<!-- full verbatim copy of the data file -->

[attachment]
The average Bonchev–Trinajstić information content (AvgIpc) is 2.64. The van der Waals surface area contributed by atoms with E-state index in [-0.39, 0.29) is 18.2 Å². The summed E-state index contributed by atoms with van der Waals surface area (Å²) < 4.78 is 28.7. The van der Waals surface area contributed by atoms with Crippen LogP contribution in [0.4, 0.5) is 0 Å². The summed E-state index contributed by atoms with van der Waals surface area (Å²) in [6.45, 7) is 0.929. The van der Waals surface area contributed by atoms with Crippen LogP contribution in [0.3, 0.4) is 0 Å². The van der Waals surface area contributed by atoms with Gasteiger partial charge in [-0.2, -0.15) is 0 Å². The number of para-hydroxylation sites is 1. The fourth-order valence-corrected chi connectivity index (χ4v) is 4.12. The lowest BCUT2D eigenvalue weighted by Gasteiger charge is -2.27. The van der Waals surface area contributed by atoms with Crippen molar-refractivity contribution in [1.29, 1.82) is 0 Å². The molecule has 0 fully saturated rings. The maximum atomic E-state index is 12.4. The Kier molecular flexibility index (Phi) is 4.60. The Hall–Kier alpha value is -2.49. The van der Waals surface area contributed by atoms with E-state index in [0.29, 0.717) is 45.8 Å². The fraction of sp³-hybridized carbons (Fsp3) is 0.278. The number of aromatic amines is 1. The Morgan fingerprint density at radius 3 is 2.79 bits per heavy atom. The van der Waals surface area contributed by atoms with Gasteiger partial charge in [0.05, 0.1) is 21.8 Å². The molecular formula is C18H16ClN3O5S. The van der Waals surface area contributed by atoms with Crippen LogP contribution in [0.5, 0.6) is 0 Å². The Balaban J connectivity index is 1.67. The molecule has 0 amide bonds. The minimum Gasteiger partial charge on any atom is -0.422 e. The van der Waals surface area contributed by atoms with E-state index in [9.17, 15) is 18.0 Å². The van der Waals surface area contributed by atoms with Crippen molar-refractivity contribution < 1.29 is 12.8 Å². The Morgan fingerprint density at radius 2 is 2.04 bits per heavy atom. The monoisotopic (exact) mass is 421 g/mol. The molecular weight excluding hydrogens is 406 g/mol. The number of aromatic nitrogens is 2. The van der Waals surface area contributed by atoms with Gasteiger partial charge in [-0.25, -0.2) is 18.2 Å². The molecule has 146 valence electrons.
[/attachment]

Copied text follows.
The average Bonchev–Trinajstić information content (AvgIpc) is 2.64. The van der Waals surface area contributed by atoms with E-state index in [-0.39, 0.29) is 18.2 Å². The summed E-state index contributed by atoms with van der Waals surface area (Å²) < 4.78 is 28.7. The van der Waals surface area contributed by atoms with Crippen LogP contribution in [0.4, 0.5) is 0 Å². The summed E-state index contributed by atoms with van der Waals surface area (Å²) in [6.45, 7) is 0.929. The van der Waals surface area contributed by atoms with Crippen LogP contribution in [0.3, 0.4) is 0 Å². The van der Waals surface area contributed by atoms with Gasteiger partial charge in [-0.2, -0.15) is 0 Å². The number of para-hydroxylation sites is 1. The fourth-order valence-corrected chi connectivity index (χ4v) is 4.12. The lowest BCUT2D eigenvalue weighted by Gasteiger charge is -2.27. The van der Waals surface area contributed by atoms with Crippen molar-refractivity contribution in [1.29, 1.82) is 0 Å². The molecule has 0 fully saturated rings. The maximum atomic E-state index is 12.4. The Kier molecular flexibility index (Phi) is 4.60. The Hall–Kier alpha value is -2.49. The van der Waals surface area contributed by atoms with E-state index in [0.29, 0.717) is 45.8 Å². The fraction of sp³-hybridized carbons (Fsp3) is 0.278. The number of aromatic amines is 1. The Morgan fingerprint density at radius 3 is 2.79 bits per heavy atom. The van der Waals surface area contributed by atoms with Gasteiger partial charge in [0.05, 0.1) is 21.8 Å². The molecular formula is C18H16ClN3O5S. The van der Waals surface area contributed by atoms with Crippen LogP contribution in [0.5, 0.6) is 0 Å². The Balaban J connectivity index is 1.67. The molecule has 0 amide bonds. The minimum Gasteiger partial charge on any atom is -0.422 e. The van der Waals surface area contributed by atoms with E-state index in [9.17, 15) is 18.0 Å². The van der Waals surface area contributed by atoms with Crippen molar-refractivity contribution < 1.29 is 12.8 Å². The Morgan fingerprint density at radius 2 is 2.04 bits per heavy atom. The monoisotopic (exact) mass is 421 g/mol. The molecular weight excluding hydrogens is 406 g/mol. The number of aromatic nitrogens is 2. The van der Waals surface area contributed by atoms with Gasteiger partial charge in [-0.25, -0.2) is 18.2 Å². The molecule has 146 valence electrons.